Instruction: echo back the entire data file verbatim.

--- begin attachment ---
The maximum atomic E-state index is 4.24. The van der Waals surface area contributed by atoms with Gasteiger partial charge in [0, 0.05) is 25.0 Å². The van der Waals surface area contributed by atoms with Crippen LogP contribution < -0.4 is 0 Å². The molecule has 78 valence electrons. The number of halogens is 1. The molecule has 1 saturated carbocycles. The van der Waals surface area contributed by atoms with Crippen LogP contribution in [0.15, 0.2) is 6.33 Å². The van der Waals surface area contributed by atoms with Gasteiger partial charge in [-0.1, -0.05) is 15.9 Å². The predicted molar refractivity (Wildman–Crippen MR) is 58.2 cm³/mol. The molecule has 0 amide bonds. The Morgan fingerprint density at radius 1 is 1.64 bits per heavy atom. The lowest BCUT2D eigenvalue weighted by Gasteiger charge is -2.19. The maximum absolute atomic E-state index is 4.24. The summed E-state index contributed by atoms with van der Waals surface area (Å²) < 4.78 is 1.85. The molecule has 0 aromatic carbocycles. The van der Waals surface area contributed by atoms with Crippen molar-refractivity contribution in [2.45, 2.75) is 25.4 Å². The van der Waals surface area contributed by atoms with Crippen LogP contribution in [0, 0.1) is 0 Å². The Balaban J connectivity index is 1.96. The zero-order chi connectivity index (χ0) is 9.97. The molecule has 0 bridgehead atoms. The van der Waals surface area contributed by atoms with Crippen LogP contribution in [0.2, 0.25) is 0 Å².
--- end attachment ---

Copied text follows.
The maximum atomic E-state index is 4.24. The van der Waals surface area contributed by atoms with Gasteiger partial charge in [0, 0.05) is 25.0 Å². The van der Waals surface area contributed by atoms with Crippen LogP contribution < -0.4 is 0 Å². The molecule has 78 valence electrons. The number of halogens is 1. The molecule has 1 saturated carbocycles. The van der Waals surface area contributed by atoms with Crippen LogP contribution in [0.15, 0.2) is 6.33 Å². The van der Waals surface area contributed by atoms with Gasteiger partial charge in [-0.1, -0.05) is 15.9 Å². The predicted molar refractivity (Wildman–Crippen MR) is 58.2 cm³/mol. The molecule has 0 amide bonds. The Morgan fingerprint density at radius 1 is 1.64 bits per heavy atom. The lowest BCUT2D eigenvalue weighted by Gasteiger charge is -2.19. The maximum absolute atomic E-state index is 4.24. The summed E-state index contributed by atoms with van der Waals surface area (Å²) < 4.78 is 1.85. The molecule has 0 aromatic carbocycles. The van der Waals surface area contributed by atoms with Crippen molar-refractivity contribution in [2.45, 2.75) is 25.4 Å². The van der Waals surface area contributed by atoms with Crippen LogP contribution in [0, 0.1) is 0 Å². The Balaban J connectivity index is 1.96. The zero-order chi connectivity index (χ0) is 9.97. The molecule has 0 bridgehead atoms. The van der Waals surface area contributed by atoms with Crippen LogP contribution in [0.2, 0.25) is 0 Å².